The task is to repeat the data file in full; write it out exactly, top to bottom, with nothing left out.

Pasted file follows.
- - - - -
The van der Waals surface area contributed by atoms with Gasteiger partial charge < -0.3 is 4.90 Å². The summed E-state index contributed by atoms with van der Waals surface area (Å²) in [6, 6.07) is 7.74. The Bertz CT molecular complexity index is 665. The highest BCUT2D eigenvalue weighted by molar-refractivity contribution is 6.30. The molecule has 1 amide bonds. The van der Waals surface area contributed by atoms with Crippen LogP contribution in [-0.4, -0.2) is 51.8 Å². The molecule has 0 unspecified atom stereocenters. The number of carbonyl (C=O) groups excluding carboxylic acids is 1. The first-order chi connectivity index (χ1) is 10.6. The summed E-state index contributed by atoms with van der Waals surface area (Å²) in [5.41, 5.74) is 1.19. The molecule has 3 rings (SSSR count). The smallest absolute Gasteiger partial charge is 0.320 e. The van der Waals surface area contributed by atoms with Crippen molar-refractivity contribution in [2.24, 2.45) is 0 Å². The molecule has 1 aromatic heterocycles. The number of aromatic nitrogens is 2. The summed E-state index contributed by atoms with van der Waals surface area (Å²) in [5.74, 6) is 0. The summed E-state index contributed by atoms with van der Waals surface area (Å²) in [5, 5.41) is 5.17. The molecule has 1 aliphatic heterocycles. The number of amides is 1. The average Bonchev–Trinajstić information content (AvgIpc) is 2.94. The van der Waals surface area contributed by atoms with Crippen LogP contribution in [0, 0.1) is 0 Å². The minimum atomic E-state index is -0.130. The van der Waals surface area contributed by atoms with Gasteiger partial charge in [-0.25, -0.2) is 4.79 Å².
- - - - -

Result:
The van der Waals surface area contributed by atoms with Gasteiger partial charge < -0.3 is 4.90 Å². The summed E-state index contributed by atoms with van der Waals surface area (Å²) in [6, 6.07) is 7.74. The Bertz CT molecular complexity index is 665. The highest BCUT2D eigenvalue weighted by molar-refractivity contribution is 6.30. The molecule has 1 amide bonds. The van der Waals surface area contributed by atoms with Crippen LogP contribution in [-0.4, -0.2) is 51.8 Å². The molecule has 0 unspecified atom stereocenters. The number of carbonyl (C=O) groups excluding carboxylic acids is 1. The first-order chi connectivity index (χ1) is 10.6. The summed E-state index contributed by atoms with van der Waals surface area (Å²) in [5.41, 5.74) is 1.19. The molecule has 3 rings (SSSR count). The smallest absolute Gasteiger partial charge is 0.320 e. The van der Waals surface area contributed by atoms with Crippen molar-refractivity contribution in [2.24, 2.45) is 0 Å². The molecule has 1 aromatic heterocycles. The number of aromatic nitrogens is 2. The summed E-state index contributed by atoms with van der Waals surface area (Å²) in [5.74, 6) is 0. The summed E-state index contributed by atoms with van der Waals surface area (Å²) in [5, 5.41) is 5.17. The molecule has 1 aliphatic heterocycles. The number of amides is 1. The average Bonchev–Trinajstić information content (AvgIpc) is 2.94. The van der Waals surface area contributed by atoms with Crippen LogP contribution in [0, 0.1) is 0 Å². The minimum atomic E-state index is -0.130. The van der Waals surface area contributed by atoms with Gasteiger partial charge in [-0.25, -0.2) is 4.79 Å².